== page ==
The mayor did not give an ounce of encouragement to Adrien who is the type candidate in today’s changing city who more represents the city than the mayor does.
Adrien is the type of candidate the mayor should be supporting without a hint of doubt.
The mayor should have embraced Adrien’s candidacy instead of rejecting her entirely.
In fact, the only member of the city government who had the common sense and dignity to attend her time at a local Haitian restaurant on Main Street two weeks ago, which was attended by US Congresswoman Ayanna Pressley, was Mike McLaughlin.
That says something about Mike that cannot be said about the mayor.
The mayor’s money was on Dell Isola – another bad bet – another embarrassing defeat.
At large councilor Mike Marchese offered his help to Adrien. That says something very nice about Mike.
How about Stephanie Martins?
Here is another example of the new Everett ascending and the old Everett fading away. The fade away is Jason Marcus, who Martins beat handily.
This is another example of the mayor and his cohorts supporting the old line over the new wave – and Martins is the new wave personified. Smart, affable, attractive, educated and Brazilian, Martins presented yet another example of the changing city with her victory which was another victory for a minority as she became the first Brazilian to hold office here.
It is estimated that 10,000 Brazilians live in Everett.
Isn’t it altogether fitting that a Brazilian candidate should be taking a seat on the city council?
I think so.
The mayor doesn’t. He didn’t want her or anyone new. He wanted to own Marcus’ vote, which would have been his. McLaughlin, Adrien, Martins and one other are the new gunslingers in town so to speak.
Real estate broker Jimmy Tri Le is the first Vietnamese Everett resident to ever be elected councilor.
He swamped write in candidate Dominic Puleo, another of the mayor’s buddies, and actually the mayor’s tenant, who was goaded into a write-in campaign by his landlord the mayor.
His candidacy was taken care of by the mayor, who put some political capital into it. In other words, he gave Puleo everything he needed to get his write-in off the ground.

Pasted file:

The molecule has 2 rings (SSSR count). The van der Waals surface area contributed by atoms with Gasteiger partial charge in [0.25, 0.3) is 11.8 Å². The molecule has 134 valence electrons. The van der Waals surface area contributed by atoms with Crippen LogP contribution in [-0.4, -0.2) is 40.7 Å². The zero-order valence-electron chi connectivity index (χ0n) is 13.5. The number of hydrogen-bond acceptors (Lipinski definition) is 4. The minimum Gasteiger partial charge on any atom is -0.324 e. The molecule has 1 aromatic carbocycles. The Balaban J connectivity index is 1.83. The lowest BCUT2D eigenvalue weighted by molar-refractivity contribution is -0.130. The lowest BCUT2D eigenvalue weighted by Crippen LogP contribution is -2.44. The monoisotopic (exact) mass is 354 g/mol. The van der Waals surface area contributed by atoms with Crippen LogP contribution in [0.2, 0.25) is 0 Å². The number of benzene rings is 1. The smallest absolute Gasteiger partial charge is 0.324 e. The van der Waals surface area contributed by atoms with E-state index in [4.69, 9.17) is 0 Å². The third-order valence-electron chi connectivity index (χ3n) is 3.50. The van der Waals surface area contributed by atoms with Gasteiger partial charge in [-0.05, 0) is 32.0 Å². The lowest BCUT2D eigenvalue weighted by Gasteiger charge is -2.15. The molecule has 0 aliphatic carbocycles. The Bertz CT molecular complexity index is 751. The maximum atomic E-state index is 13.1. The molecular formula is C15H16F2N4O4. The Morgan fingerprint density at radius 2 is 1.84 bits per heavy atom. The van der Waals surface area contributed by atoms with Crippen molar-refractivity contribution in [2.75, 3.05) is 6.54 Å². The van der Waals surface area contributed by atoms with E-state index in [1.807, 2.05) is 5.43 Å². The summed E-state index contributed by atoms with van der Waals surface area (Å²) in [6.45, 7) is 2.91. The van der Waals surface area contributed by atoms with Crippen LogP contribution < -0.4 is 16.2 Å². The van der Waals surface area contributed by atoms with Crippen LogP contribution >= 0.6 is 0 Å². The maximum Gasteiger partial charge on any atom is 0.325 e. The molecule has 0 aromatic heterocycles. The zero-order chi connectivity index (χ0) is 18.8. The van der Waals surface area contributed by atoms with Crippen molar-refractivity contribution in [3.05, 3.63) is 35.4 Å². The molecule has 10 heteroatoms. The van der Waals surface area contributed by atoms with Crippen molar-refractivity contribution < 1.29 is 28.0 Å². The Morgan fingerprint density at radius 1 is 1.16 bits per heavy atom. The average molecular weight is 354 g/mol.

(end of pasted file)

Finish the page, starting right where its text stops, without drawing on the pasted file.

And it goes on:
Puleo couldn’t get airborne. His loss was the most decisive of any of the races for council.
He scored about 300 write ins and lost overwhelmingly to Le by almost 2300 votes – an incredible loss by any measure.
So here is the deal…these four, McLaughlin, Adrien, Martins and Le represent the nucleus of a voting block that the mayor cannot depend on because he doesn’t own them and he can’t control them though he will try.
Add to them are the city’s second top vote getter Councilor Wayne Matewsky and at-large Councilor Mike Marchese and there you have it – six votes, if they so choose to vote against the mayor’s initiatives.
Matewsky and Marchese will remain independent votes but every now and then they will inevitably join with the new pack and cause the city council to become more about representative democratic government than a rubber stamp for the mayor.
The next time the mayor comes up to the council demanding and threatening his colleagues in government for a $12,500 car stipend for a car he never leased or bought, there just may be enough voices to denounce such a scam instead of voices all accepting the scam.
Matewsky and Marchese won’t always be against the mayor but these two are shrewd enough to know the winds of change requires and allows them to change with it.
And what about Councilor Fred Capone, who scored more votes than anyone running for office in the city?
He is said to be considering a run against the mayor the next time around. Whether he runs or not, his voice is a possible seventh vote as part of the new power structure as it is coming to appear on the Everett City Council.
If Capone steps up to the plate and turns his lawyerly, polite talk into into raw political power, he can become a leader on the council and take his message straight to the mayor with the backing of his colleagues instead of being a voice of one as he is right now.
This will make for a different council coming up in January.
The mayor is trying to tell his loyalists the election didn’t matter. They all know better and so does he.
Nothing lasts forever.